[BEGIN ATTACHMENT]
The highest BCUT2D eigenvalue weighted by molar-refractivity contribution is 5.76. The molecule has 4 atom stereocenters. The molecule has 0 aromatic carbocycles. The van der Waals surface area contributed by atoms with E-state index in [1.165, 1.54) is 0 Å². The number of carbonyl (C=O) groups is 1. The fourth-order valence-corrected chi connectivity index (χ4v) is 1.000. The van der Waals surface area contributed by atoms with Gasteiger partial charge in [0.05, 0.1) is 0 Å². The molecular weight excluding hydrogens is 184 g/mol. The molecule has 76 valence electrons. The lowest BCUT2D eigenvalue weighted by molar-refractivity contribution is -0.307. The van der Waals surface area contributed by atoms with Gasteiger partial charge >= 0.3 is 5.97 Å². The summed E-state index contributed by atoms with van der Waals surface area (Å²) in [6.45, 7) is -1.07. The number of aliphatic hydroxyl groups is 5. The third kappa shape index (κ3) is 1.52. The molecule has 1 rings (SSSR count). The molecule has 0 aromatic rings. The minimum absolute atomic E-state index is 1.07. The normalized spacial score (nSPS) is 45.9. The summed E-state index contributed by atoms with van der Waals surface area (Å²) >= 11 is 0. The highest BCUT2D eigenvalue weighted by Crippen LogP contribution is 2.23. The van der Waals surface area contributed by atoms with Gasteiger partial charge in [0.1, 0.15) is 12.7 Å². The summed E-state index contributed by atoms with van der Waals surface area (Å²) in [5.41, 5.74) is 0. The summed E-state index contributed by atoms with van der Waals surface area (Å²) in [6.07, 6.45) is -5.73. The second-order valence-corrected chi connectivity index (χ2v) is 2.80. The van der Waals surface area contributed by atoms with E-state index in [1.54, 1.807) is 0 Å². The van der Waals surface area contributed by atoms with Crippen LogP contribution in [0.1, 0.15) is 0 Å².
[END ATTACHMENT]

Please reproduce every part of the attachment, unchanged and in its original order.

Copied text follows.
The highest BCUT2D eigenvalue weighted by molar-refractivity contribution is 5.76. The molecule has 4 atom stereocenters. The molecule has 0 aromatic carbocycles. The van der Waals surface area contributed by atoms with E-state index in [1.165, 1.54) is 0 Å². The number of carbonyl (C=O) groups is 1. The fourth-order valence-corrected chi connectivity index (χ4v) is 1.000. The van der Waals surface area contributed by atoms with Gasteiger partial charge in [0.05, 0.1) is 0 Å². The molecular weight excluding hydrogens is 184 g/mol. The molecule has 76 valence electrons. The lowest BCUT2D eigenvalue weighted by molar-refractivity contribution is -0.307. The van der Waals surface area contributed by atoms with Gasteiger partial charge >= 0.3 is 5.97 Å². The summed E-state index contributed by atoms with van der Waals surface area (Å²) in [6.45, 7) is -1.07. The number of aliphatic hydroxyl groups is 5. The third kappa shape index (κ3) is 1.52. The molecule has 1 rings (SSSR count). The molecule has 0 aromatic rings. The minimum absolute atomic E-state index is 1.07. The normalized spacial score (nSPS) is 45.9. The summed E-state index contributed by atoms with van der Waals surface area (Å²) >= 11 is 0. The highest BCUT2D eigenvalue weighted by Crippen LogP contribution is 2.23. The van der Waals surface area contributed by atoms with Gasteiger partial charge in [0.1, 0.15) is 12.7 Å². The summed E-state index contributed by atoms with van der Waals surface area (Å²) in [5.41, 5.74) is 0. The summed E-state index contributed by atoms with van der Waals surface area (Å²) in [6.07, 6.45) is -5.73. The second-order valence-corrected chi connectivity index (χ2v) is 2.80. The van der Waals surface area contributed by atoms with E-state index in [1.54, 1.807) is 0 Å². The van der Waals surface area contributed by atoms with Crippen LogP contribution in [0.1, 0.15) is 0 Å².